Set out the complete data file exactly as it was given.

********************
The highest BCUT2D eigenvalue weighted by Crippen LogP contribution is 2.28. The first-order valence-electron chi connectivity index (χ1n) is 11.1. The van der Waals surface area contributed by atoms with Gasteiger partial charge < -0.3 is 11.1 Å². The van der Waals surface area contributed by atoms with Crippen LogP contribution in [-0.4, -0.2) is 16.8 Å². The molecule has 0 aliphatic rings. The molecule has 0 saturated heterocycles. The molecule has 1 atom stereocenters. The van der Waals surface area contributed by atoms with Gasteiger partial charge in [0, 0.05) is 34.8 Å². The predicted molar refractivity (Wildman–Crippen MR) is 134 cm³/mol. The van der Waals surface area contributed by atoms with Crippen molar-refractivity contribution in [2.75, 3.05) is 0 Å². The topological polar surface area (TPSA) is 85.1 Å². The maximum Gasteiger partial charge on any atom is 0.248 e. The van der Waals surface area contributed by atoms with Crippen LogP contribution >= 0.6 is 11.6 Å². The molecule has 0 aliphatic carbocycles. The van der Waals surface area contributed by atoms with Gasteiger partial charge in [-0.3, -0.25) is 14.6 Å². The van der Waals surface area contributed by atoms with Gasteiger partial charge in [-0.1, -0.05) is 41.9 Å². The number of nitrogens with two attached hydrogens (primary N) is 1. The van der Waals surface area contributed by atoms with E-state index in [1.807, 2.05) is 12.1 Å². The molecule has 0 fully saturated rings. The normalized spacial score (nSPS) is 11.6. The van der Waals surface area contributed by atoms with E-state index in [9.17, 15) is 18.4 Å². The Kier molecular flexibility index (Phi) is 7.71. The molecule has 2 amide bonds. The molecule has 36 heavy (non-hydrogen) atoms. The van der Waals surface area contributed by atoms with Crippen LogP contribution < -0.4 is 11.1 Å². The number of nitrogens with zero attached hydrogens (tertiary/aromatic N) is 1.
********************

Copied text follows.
The highest BCUT2D eigenvalue weighted by Crippen LogP contribution is 2.28. The first-order valence-electron chi connectivity index (χ1n) is 11.1. The van der Waals surface area contributed by atoms with Gasteiger partial charge < -0.3 is 11.1 Å². The van der Waals surface area contributed by atoms with Crippen LogP contribution in [-0.4, -0.2) is 16.8 Å². The molecule has 0 aliphatic rings. The molecule has 0 saturated heterocycles. The molecule has 1 atom stereocenters. The van der Waals surface area contributed by atoms with Gasteiger partial charge in [0, 0.05) is 34.8 Å². The predicted molar refractivity (Wildman–Crippen MR) is 134 cm³/mol. The van der Waals surface area contributed by atoms with Crippen molar-refractivity contribution in [2.75, 3.05) is 0 Å². The topological polar surface area (TPSA) is 85.1 Å². The maximum Gasteiger partial charge on any atom is 0.248 e. The van der Waals surface area contributed by atoms with Crippen LogP contribution >= 0.6 is 11.6 Å². The molecule has 0 aliphatic carbocycles. The van der Waals surface area contributed by atoms with Gasteiger partial charge in [-0.3, -0.25) is 14.6 Å². The van der Waals surface area contributed by atoms with Gasteiger partial charge in [-0.1, -0.05) is 41.9 Å². The number of nitrogens with two attached hydrogens (primary N) is 1. The van der Waals surface area contributed by atoms with E-state index in [1.807, 2.05) is 12.1 Å². The molecule has 0 fully saturated rings. The normalized spacial score (nSPS) is 11.6. The van der Waals surface area contributed by atoms with E-state index in [9.17, 15) is 18.4 Å². The Kier molecular flexibility index (Phi) is 7.71. The molecule has 2 amide bonds. The molecule has 36 heavy (non-hydrogen) atoms. The van der Waals surface area contributed by atoms with Crippen LogP contribution < -0.4 is 11.1 Å². The number of nitrogens with zero attached hydrogens (tertiary/aromatic N) is 1.